seniority, in other words.

The same though could be said for Everett Case's protege, Vic Bubas, who
worked at N.C. State when Case was mastering the fine art of abusing the NCAA

This theme goes unexplored, perhaps because both coaches were held in such
high regard by most people. But it's something someone someday should

And it sheds some light on Duke's fall from power at the end of the Bubas
era, talking about the difficulty of introducing higher standards and
simultaneously integrating, while opposing coaches were telling African-American
prospects that they couldn't succeed at Duke.

Perhaps we missed it, but it overlooked also Dean Smith's lending Tom
McMillen his calling card, something the NCAA made note of, if we recall

The early '70s were an era of absolute UNC dominance, of course, and the
Bucky Waters era didn't work out very well, and the notion of hiring Adolph Rupp
for a while wasn't a smashing success either.

Those things, we thought, were handled fairly.

And unlike many UNC partisans, he handled the 1995 season and Krzyzewski's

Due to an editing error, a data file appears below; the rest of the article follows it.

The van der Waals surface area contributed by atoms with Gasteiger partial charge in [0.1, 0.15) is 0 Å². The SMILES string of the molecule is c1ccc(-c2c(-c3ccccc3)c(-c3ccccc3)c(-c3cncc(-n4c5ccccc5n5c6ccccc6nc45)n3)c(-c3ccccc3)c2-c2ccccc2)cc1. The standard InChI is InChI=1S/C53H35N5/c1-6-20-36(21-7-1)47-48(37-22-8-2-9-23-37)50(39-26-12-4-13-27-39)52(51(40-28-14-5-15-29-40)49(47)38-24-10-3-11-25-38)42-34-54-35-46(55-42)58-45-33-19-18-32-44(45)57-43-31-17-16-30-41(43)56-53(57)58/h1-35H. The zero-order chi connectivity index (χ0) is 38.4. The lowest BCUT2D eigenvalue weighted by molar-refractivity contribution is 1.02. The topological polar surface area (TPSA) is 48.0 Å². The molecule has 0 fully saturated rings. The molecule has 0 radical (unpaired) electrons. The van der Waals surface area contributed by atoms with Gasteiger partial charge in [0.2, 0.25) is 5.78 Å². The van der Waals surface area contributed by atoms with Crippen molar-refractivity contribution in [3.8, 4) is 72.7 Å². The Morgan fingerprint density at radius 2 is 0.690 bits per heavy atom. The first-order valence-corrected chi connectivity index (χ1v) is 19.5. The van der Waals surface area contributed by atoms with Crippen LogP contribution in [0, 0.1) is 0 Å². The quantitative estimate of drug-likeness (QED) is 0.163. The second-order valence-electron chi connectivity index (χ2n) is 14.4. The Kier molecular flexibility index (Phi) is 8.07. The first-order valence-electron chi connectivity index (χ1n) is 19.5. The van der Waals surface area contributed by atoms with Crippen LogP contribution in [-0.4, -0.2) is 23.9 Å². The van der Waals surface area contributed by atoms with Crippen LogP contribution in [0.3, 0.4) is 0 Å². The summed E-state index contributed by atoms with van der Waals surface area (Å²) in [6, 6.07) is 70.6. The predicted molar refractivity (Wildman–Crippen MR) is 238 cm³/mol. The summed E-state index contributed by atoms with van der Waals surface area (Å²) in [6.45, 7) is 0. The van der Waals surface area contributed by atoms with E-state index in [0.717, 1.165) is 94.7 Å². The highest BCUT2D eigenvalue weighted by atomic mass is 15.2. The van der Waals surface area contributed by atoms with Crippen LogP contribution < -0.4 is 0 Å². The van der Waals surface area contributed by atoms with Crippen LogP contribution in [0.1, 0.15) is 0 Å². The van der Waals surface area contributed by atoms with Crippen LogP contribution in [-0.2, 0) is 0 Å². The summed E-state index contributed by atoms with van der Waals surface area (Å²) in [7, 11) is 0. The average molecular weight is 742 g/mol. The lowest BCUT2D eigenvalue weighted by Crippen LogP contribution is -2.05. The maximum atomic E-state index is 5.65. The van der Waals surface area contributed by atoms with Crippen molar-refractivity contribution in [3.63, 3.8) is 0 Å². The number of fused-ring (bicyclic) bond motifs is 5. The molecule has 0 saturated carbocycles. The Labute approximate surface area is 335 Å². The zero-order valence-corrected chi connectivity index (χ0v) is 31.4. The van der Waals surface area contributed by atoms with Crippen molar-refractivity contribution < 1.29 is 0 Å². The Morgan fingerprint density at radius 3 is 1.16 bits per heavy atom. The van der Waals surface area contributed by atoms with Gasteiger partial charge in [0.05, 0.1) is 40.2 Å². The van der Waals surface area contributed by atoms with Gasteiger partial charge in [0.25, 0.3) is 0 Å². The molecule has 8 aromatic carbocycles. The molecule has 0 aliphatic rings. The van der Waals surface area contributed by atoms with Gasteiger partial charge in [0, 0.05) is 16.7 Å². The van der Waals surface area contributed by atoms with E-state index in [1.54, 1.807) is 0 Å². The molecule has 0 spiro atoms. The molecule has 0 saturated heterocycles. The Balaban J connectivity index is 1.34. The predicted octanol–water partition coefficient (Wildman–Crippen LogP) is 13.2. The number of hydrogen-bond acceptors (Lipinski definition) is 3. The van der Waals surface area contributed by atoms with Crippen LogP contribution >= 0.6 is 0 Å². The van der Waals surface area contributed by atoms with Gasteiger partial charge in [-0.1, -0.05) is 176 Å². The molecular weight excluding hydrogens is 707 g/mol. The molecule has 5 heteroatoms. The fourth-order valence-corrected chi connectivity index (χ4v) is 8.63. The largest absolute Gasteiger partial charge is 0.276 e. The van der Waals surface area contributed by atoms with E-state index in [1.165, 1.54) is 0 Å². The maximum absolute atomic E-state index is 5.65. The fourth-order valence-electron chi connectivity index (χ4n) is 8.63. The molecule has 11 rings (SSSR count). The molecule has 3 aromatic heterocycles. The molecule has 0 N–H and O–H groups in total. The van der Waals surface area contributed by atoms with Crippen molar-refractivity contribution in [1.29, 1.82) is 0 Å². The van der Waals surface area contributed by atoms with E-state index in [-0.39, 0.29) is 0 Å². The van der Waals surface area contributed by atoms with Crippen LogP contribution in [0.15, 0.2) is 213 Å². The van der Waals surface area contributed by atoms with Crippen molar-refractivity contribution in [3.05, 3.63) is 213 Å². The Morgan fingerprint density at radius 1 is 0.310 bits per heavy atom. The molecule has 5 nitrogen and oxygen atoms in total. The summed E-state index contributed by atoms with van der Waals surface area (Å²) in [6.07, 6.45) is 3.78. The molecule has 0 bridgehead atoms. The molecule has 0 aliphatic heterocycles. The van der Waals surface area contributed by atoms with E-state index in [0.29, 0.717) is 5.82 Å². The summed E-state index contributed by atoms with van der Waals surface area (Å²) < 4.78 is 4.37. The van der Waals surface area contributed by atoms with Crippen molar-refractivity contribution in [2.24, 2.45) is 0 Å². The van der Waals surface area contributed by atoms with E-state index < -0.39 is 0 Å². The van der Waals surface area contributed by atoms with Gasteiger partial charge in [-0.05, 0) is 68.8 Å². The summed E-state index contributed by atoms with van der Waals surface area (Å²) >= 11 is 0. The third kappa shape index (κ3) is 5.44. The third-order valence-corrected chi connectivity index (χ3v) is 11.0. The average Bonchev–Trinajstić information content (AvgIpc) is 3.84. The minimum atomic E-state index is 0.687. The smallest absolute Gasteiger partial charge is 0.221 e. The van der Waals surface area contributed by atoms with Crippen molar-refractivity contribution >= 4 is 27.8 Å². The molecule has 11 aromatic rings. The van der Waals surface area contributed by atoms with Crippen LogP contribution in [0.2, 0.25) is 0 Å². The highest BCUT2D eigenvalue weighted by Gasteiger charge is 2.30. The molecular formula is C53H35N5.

back injury and subsequent absence well, although he did make Krzyzewski look
like a grim and merciless figure, both in that passage and throughout the book.

And that really sums up one of our major peeves: quite often, the
terminology he applies to Duke and the language he uses to describe UNC are very

Coach K is often presented with words like..glared...sarcastic...embattled...screamed...frustrated
(the local media)...tight-lipped...and, yes, "still without a hint of gray
in his jet black hair" and "plastered hair."

Duke is described as "an elite university with snob appeal."

When Duke goes out to eat before the 2005 NCAA Tournament games, the
restaurant is described as "the snobby steakhouse...on the tony side of
town." And if UNC had come in, "a few 'Go Heels' would have been
bouncing off the expensive chandeliers."

Tom Izzo is said to "deify" Coach K.

He goes on to discuss "the so-called Duke influence...with so many Duke
grads in high profile positions [in broadcasting]... that a healthy paranoia
exists among coaches, athletic directors and conference commissioners around the

He doesn't point to anyone, not even using an anonymous quote, to back this